Now, the borough of Carteret, NJ, a town of 22,000 across the water from Staten Island, is hoping that soon, it too will have a ferry to New York. New York Waterway, the operator of several Hudson River ferries, ran a test boat between Carteret’s municipal dock at Waterfront Park and Pier 11 at the foot of Wall Street.
“The purpose of the test runs is to gather information on the water route and to determine commuter travel times to and from Manhattan for the future Borough ferry service,” the officials said in the statement.
“While a full-service commuter ferry is still some years away from being completely operational, Wednesday’s tests are an important step towards that goal,” the statement said.
Ferries are a popular concept for politicians. They don’t cause extra traffic, they don’t run close to anyone’s home, and the up-front infrastructure costs for a ferry pier are much lower than say, a light rail line. There’s also a certain glamor to boat travel.
A potential Carteret ferry would not serve a large market. Carteret is already served commuter trains from nearby Woodbridge and by NJ Transit’s 116 bus, which runs express to the Port Authority in 30-40 minutes. The ferry would only be an attractive option for commuters going downtown.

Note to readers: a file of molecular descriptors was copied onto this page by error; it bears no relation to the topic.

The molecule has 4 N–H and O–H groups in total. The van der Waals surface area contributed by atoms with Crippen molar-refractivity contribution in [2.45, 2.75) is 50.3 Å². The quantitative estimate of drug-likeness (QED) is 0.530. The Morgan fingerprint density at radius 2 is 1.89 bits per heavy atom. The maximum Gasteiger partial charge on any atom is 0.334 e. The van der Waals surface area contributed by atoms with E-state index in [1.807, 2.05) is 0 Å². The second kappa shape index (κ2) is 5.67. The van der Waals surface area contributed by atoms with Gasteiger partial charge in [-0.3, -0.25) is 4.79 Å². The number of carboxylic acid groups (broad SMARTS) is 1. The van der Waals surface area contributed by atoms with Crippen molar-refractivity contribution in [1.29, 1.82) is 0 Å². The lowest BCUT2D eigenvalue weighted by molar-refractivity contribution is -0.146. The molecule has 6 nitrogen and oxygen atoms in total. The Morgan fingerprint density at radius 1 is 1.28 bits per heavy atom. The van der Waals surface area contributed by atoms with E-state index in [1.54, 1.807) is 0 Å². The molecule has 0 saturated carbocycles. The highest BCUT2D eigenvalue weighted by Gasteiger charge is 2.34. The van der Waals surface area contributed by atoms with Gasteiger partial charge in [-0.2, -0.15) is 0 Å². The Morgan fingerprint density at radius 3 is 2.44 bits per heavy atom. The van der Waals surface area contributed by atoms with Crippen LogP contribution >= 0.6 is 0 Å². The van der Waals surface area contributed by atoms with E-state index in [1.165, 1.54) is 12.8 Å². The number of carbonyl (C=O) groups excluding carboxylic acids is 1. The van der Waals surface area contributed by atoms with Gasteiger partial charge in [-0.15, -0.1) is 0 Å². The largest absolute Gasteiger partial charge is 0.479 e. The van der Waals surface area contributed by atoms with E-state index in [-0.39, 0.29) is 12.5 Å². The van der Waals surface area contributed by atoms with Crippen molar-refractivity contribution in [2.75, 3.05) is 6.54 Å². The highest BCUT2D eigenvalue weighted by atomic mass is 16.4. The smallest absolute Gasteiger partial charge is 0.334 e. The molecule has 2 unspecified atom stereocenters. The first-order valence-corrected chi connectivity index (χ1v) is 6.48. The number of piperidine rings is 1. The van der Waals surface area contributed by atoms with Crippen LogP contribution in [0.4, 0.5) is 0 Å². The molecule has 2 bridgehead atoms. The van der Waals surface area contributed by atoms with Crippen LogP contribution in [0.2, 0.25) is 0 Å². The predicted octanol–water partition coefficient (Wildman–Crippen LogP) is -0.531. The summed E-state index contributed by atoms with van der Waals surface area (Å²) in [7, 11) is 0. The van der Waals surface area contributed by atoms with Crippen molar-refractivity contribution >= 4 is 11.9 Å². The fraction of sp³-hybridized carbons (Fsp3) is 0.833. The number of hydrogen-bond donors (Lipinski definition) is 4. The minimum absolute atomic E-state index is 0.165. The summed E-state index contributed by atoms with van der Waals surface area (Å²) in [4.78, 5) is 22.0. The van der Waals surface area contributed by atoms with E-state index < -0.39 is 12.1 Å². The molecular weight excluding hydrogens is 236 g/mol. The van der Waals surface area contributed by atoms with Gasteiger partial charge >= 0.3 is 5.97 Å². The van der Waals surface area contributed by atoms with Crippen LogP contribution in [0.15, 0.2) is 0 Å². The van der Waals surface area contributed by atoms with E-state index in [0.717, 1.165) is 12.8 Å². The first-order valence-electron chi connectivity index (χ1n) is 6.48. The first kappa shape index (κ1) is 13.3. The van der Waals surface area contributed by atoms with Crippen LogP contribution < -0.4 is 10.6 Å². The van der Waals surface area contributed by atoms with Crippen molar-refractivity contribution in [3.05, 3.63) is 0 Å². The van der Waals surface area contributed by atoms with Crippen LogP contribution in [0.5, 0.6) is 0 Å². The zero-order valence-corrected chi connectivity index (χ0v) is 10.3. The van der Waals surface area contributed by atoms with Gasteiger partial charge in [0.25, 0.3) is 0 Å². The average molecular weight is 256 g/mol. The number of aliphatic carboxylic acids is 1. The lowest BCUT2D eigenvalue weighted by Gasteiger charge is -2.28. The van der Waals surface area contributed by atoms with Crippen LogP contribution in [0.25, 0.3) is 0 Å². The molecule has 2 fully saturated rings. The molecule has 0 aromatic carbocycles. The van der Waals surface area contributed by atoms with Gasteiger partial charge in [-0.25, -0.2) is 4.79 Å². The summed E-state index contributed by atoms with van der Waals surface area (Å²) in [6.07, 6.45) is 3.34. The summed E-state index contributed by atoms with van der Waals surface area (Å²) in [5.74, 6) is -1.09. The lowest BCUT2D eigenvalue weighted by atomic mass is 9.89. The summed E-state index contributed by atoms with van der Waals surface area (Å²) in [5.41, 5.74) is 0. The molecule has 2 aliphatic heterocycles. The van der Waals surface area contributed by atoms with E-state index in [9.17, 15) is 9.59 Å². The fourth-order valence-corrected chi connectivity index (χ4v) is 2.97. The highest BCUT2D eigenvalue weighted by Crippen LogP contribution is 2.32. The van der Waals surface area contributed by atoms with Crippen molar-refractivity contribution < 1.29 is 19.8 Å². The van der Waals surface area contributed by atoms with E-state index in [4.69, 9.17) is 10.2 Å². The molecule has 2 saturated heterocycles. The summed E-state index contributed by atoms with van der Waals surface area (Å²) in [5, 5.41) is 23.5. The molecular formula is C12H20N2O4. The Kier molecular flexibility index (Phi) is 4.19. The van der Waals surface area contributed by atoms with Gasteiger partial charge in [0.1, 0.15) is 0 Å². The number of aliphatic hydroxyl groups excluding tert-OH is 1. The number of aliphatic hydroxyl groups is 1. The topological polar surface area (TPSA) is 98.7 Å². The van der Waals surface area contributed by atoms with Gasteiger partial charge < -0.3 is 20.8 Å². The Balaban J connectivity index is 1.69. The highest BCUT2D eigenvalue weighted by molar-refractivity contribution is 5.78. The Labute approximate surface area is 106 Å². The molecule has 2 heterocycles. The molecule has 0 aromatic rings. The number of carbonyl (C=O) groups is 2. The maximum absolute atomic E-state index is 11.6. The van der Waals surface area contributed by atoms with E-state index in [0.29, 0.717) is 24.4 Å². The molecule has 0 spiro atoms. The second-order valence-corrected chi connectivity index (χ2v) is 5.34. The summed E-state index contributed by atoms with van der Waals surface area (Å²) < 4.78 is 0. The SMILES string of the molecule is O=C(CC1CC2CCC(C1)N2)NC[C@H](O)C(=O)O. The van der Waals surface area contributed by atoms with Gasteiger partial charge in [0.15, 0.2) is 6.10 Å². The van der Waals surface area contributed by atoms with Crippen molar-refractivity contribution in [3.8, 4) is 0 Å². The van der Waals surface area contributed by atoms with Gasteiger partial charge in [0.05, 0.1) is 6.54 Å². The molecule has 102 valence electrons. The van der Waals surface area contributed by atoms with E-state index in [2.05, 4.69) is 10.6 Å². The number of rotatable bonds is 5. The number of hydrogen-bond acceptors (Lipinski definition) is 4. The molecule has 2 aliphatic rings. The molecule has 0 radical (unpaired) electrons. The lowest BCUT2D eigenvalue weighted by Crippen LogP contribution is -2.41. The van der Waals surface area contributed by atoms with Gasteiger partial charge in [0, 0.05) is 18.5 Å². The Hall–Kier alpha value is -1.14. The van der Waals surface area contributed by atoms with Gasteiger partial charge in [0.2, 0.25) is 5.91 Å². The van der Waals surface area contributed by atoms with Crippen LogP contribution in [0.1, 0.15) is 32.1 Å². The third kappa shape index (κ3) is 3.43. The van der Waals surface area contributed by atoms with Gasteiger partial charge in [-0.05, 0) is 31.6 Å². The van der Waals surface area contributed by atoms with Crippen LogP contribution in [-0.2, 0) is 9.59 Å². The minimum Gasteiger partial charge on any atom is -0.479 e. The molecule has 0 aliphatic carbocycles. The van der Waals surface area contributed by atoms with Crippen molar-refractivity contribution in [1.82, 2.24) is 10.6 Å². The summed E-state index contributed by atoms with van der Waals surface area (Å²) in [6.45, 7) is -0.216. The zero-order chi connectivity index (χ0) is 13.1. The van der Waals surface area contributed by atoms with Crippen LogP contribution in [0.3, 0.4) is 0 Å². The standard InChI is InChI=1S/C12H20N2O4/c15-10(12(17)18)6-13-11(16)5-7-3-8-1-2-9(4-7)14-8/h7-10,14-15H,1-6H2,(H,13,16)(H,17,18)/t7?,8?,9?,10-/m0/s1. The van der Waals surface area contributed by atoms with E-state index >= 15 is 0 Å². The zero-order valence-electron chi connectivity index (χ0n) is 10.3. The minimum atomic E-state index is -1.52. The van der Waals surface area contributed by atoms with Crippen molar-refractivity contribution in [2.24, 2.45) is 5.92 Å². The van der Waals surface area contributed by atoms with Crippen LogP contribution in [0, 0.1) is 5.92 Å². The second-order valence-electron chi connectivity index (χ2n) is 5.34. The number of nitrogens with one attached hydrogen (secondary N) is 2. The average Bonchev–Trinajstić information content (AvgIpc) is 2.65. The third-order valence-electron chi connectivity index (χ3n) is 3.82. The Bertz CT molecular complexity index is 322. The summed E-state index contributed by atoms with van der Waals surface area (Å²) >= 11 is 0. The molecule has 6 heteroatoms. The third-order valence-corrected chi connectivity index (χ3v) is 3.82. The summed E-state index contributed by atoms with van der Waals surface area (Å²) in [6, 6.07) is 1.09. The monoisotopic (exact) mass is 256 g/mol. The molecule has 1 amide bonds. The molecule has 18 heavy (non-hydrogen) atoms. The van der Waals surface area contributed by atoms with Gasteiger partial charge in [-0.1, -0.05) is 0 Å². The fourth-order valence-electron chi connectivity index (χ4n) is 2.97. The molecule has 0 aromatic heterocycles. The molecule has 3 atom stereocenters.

The route would probably require public subsidy. Similar express ferries to Belford and Highlands in Monmouth County, NJ are run by private companies, but their terminals have large park-and-ride facilities and they serve a much wider territory than just one town.
Ferry service from this part of New Jersey to New York is not a new idea. An express ferry from Elizabeth to New York has been proposed many times, but is still a non-starter. The project even received a $10 million dollar grant, which dried up without ever being used.
It’s always a exciting when a new ferry service is proposed. The hard part comes after that.